Sunday, August 08, 2004

Here's the reaction of the New York Times to my intimation regarding the media ethics of the photographers who had perhaps laid in wait for the bomb to be exploded against the Israeli tank:-

Dear Mr. Medad,

Our public editor is on vacation, and his office has passed your correspondence to me as standards editor of The Times.

Normally we are unable to reply individually to letters to the editor that are clearly intended for publication. But since you asked the public editor for a comment, I'll try to give you one.

Your letter poses a hypothesis from which The Times is at least three levels removed.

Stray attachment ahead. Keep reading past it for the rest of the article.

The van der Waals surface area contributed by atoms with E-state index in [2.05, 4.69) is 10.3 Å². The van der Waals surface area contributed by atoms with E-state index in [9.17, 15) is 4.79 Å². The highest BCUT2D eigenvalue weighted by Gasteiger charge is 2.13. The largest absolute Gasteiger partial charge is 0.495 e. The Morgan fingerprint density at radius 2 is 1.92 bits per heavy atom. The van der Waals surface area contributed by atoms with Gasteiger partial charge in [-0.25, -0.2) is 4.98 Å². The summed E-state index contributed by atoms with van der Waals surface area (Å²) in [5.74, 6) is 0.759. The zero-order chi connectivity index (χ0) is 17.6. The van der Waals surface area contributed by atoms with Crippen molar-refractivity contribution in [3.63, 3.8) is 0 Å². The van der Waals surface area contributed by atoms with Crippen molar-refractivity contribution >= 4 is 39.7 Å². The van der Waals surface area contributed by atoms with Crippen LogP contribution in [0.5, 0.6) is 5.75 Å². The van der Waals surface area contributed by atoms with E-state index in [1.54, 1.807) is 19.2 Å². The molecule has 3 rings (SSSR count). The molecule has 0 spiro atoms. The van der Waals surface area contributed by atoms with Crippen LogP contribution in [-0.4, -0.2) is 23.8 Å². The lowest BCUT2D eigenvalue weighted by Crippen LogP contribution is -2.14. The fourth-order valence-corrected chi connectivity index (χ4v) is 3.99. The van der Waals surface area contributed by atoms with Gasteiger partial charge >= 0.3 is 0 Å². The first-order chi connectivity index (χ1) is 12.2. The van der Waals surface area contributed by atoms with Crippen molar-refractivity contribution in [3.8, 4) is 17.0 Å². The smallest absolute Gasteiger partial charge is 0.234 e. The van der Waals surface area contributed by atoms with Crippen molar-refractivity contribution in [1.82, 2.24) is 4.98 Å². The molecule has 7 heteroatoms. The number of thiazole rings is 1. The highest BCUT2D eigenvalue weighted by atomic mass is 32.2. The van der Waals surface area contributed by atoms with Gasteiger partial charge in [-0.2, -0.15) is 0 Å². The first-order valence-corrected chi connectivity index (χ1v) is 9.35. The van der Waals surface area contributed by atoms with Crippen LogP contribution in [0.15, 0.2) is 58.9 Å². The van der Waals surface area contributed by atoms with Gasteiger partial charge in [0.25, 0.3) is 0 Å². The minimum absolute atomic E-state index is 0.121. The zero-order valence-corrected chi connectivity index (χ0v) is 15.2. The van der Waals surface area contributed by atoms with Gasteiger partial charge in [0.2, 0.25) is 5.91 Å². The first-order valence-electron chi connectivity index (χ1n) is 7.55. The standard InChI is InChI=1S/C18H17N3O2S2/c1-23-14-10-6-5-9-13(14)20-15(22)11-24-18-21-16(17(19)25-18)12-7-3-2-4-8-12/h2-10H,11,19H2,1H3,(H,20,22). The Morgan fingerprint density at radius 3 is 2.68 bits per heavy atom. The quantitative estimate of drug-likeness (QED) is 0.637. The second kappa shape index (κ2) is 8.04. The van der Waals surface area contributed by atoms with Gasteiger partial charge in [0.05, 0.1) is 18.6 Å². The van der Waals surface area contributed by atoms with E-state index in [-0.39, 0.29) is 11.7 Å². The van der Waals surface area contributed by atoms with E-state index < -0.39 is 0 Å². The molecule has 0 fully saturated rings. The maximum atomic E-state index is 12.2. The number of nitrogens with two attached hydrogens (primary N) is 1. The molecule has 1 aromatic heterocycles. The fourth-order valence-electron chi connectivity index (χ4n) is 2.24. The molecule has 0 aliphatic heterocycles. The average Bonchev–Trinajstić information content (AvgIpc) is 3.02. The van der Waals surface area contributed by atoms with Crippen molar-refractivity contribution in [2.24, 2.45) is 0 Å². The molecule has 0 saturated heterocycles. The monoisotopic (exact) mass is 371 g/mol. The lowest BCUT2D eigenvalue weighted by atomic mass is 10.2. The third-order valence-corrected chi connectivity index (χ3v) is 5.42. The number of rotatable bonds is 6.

First, the cameramen in question were employed by news agencies, not by The Times; you might wish to address your comments and questions to The Associated Press and Reuters.

Second, the suggestion that the cameramen had been alerted in advance is based on nothing more than what you describe as questioning by leading media observers. I do not know who they are, or what makes them "leading."

What we have here is rumors and speculation, metamorphosing before our very eyes into an assumption of scandal. The "symbiotic relationship between terror groups and the press" is not something I recognize as characteristic of The Times.

Finally, while it is not unusual for reporters and photographers to accompany military units when accredited, I cannot imagine that a Times journalist would collude in terrorist activity or a plan to shed innocent blood.

Allan M. Siegal
Assistant Managing Editor/Standards
The New York Times

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